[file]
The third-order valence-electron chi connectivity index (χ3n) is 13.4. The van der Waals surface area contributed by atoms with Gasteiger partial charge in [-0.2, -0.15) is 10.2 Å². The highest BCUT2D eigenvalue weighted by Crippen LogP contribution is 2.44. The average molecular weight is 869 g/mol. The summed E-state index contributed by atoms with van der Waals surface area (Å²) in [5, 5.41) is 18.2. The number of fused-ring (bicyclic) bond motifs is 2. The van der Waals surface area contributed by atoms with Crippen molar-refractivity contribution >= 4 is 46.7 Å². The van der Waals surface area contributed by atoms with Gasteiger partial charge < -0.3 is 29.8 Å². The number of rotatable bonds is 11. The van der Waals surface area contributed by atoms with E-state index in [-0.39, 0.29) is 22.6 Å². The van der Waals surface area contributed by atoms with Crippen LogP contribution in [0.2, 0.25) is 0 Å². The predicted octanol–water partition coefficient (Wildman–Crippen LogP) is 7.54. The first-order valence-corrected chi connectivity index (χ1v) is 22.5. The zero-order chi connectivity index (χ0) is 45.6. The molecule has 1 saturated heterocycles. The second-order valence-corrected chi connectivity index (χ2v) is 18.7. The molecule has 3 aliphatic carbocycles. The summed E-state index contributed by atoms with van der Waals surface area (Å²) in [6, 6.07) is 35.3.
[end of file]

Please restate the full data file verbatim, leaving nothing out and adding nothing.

The third-order valence-electron chi connectivity index (χ3n) is 13.4. The van der Waals surface area contributed by atoms with Gasteiger partial charge in [-0.2, -0.15) is 10.2 Å². The highest BCUT2D eigenvalue weighted by Crippen LogP contribution is 2.44. The average molecular weight is 869 g/mol. The summed E-state index contributed by atoms with van der Waals surface area (Å²) in [5, 5.41) is 18.2. The number of fused-ring (bicyclic) bond motifs is 2. The van der Waals surface area contributed by atoms with Crippen molar-refractivity contribution >= 4 is 46.7 Å². The van der Waals surface area contributed by atoms with Gasteiger partial charge < -0.3 is 29.8 Å². The number of rotatable bonds is 11. The van der Waals surface area contributed by atoms with E-state index in [-0.39, 0.29) is 22.6 Å². The van der Waals surface area contributed by atoms with Crippen LogP contribution in [0.2, 0.25) is 0 Å². The predicted octanol–water partition coefficient (Wildman–Crippen LogP) is 7.54. The first-order valence-corrected chi connectivity index (χ1v) is 22.5. The zero-order chi connectivity index (χ0) is 45.6. The molecule has 1 saturated heterocycles. The second-order valence-corrected chi connectivity index (χ2v) is 18.7. The molecule has 3 aliphatic carbocycles. The summed E-state index contributed by atoms with van der Waals surface area (Å²) in [6, 6.07) is 35.3.